The next time you go to turn off the ventilation above your seat on an airplane,you might want to reconsider.
Using that tiny vent can actually work to your advantage, as it can help you avoid contact with certain microorganisms that can get you sick during a flight.
Travel + Leisure spoke to Dr. Mark Gendreau an expert on the spread of infectious diseases associated with air travel He said Airborne viruses like tuberculosis and measles, are transmitted by tiny droplet nuclei that can hang in the air for up to five hours.
He says these droplets can’t in fact reach you if the air con is on, because a barrier has been formed around you which prevents this.
“Ventilation on airplanes has gotten a bad reputation, but it’s completely unfounded,”
“The flow pattern of air on an aircraft doesn’t necessarily work front to back, or back to front. It’s actually compartmentalized into various sections on the aircraft,” Gendreau said.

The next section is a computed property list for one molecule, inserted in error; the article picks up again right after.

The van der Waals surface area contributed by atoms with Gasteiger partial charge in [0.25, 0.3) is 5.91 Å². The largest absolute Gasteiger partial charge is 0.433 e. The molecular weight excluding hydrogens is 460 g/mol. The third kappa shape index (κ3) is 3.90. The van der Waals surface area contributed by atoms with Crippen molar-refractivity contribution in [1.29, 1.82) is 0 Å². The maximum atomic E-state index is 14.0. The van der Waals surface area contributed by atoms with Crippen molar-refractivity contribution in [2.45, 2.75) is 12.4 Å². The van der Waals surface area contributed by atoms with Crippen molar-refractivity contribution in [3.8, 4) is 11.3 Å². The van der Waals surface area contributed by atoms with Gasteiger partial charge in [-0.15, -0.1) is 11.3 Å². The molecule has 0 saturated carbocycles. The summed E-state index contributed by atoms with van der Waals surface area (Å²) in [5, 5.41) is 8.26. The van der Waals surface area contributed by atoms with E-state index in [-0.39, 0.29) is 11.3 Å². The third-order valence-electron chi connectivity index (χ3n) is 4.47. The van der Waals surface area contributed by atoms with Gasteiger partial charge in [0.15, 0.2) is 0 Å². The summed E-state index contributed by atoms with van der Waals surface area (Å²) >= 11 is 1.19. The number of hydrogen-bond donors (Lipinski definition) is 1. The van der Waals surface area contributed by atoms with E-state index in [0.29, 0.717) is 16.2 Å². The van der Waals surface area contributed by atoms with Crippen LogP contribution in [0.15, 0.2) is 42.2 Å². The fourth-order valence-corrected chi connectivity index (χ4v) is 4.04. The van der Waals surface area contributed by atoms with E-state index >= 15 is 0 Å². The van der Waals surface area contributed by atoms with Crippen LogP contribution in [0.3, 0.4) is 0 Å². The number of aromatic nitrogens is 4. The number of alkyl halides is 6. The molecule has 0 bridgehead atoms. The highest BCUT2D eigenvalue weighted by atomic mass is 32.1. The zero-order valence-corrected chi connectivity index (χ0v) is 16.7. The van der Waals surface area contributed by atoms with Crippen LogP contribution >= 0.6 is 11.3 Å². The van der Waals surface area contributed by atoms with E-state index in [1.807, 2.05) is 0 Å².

“As a rule of thumb, the air that you’re typically breathing and exposed to is usually anywhere from two to five rows surrounding your seat,” he added.“For airborne viruses, it is incredibly important to ventilate, since ventilation becomes your main means of control besides isolating the affected person,” Gendreau said.
By using the vent and turning it on medium or low, you can create an invisible air barrier around you that creates turbulence — simultaneously blocking these particles and forcing them to the ground faster.